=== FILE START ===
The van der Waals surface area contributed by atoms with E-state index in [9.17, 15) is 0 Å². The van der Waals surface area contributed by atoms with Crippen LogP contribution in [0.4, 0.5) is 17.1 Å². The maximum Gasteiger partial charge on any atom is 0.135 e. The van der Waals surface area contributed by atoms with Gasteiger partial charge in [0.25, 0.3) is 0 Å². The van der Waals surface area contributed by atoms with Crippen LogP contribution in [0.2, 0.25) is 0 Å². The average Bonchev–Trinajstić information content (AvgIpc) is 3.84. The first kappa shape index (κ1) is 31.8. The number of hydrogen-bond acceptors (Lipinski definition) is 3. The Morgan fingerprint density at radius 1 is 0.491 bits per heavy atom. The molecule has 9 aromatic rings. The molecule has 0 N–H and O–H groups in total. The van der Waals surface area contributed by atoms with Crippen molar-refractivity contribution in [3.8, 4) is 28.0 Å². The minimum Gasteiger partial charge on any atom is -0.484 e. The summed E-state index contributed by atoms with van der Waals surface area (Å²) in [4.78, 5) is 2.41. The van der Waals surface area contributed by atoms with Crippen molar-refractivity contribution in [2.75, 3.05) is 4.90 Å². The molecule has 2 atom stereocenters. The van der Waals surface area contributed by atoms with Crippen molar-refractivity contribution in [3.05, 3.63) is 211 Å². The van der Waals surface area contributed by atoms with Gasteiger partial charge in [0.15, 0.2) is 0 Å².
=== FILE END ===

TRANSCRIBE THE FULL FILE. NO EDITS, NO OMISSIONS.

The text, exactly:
The van der Waals surface area contributed by atoms with E-state index in [9.17, 15) is 0 Å². The van der Waals surface area contributed by atoms with Crippen LogP contribution in [0.4, 0.5) is 17.1 Å². The maximum Gasteiger partial charge on any atom is 0.135 e. The van der Waals surface area contributed by atoms with Gasteiger partial charge in [0.25, 0.3) is 0 Å². The van der Waals surface area contributed by atoms with Crippen LogP contribution in [0.2, 0.25) is 0 Å². The average Bonchev–Trinajstić information content (AvgIpc) is 3.84. The first kappa shape index (κ1) is 31.8. The number of hydrogen-bond acceptors (Lipinski definition) is 3. The Morgan fingerprint density at radius 1 is 0.491 bits per heavy atom. The molecule has 9 aromatic rings. The molecule has 0 N–H and O–H groups in total. The van der Waals surface area contributed by atoms with Crippen molar-refractivity contribution in [3.8, 4) is 28.0 Å². The minimum Gasteiger partial charge on any atom is -0.484 e. The summed E-state index contributed by atoms with van der Waals surface area (Å²) in [4.78, 5) is 2.41. The van der Waals surface area contributed by atoms with Crippen molar-refractivity contribution in [2.75, 3.05) is 4.90 Å². The molecule has 2 atom stereocenters. The van der Waals surface area contributed by atoms with Crippen molar-refractivity contribution in [3.05, 3.63) is 211 Å². The van der Waals surface area contributed by atoms with Gasteiger partial charge in [0.15, 0.2) is 0 Å².